Many have trouble simply extracting the problem to be solved from the textual description. This is a skill that should be learned in high school and college math and science courses. Dividing the problem into solvable pieces should be taught in engineering courses, especially the lab courses. I found that I spent too much time mentoring new junior co-workers and each year, it seemed to get worse and worse. The girls were usually somewhat better than the boys, but afraid to act and speak. They boys often boasted of skills and abilities (book learning) they had yet to actually learn to use. Almost all of them eventually did well and were either promoted or moved on to other employers.
My judgement is based on the fact we have to do less in regards to writing our bodies of code. We can pull in a large array of libraries where we call our methods to do the work as opposed to creating this code ourselves. in my mind we our tradesman, an it is how you use the tools, as it is also a lot easier to write very bad code, as we have an abundance of resources that might point us in a counter direction.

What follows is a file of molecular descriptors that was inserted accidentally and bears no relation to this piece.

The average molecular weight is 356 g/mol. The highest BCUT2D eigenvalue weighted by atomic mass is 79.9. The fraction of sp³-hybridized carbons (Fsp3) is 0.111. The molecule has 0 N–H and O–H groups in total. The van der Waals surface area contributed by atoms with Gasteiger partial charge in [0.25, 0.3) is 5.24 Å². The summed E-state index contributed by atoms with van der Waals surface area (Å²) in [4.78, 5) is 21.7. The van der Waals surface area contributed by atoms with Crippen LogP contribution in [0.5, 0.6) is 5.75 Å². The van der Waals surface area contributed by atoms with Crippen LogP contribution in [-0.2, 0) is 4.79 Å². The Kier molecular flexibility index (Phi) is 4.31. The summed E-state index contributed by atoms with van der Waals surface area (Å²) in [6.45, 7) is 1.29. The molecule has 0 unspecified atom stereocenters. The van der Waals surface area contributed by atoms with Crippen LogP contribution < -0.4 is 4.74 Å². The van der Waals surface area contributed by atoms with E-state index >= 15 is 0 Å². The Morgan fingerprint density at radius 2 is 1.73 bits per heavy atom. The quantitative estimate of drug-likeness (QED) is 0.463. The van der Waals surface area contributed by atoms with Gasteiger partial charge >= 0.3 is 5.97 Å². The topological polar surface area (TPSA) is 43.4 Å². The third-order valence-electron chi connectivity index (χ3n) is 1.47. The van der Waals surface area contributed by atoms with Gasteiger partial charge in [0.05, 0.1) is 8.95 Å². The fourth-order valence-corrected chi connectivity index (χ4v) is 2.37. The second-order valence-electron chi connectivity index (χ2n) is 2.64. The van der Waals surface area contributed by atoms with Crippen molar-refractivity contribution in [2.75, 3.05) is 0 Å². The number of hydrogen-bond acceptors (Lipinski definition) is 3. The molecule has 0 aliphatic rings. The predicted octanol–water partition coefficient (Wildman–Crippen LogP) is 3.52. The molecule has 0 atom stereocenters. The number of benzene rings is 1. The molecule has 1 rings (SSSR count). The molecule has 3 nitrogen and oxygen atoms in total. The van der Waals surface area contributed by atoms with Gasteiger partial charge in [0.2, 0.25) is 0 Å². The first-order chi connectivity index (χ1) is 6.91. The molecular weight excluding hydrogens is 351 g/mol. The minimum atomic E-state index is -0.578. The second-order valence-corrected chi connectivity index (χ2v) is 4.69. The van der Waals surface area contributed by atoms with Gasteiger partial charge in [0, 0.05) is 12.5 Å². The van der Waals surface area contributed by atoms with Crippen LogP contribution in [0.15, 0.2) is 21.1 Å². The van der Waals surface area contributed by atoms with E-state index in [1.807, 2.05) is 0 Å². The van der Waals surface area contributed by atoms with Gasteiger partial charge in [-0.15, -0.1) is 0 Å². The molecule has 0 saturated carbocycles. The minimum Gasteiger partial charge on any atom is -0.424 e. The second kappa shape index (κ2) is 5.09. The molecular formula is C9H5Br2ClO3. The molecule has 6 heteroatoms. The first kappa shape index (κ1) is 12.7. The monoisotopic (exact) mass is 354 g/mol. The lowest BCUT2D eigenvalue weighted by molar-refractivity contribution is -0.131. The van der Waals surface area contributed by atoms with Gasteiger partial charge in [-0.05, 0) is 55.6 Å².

In my experience, more senior people these days are missing the point, and fail to grasp that the demon we're fighting is called complexity.
It's a worrying trend, because I don't like cleaning up after seniors. They get annoyed and snarky.
On the other hand, the work environment keeps improving year after year.
I'm in a mature fintech company now, and apart from the occasional mansplaining, people have stopped assuming I know nothing just because I'm a woman, which is nice.
No ability to handle general solutions (if the dev didn't know about it, it doesn't exist).
Concentration of efforts on form rather than substance.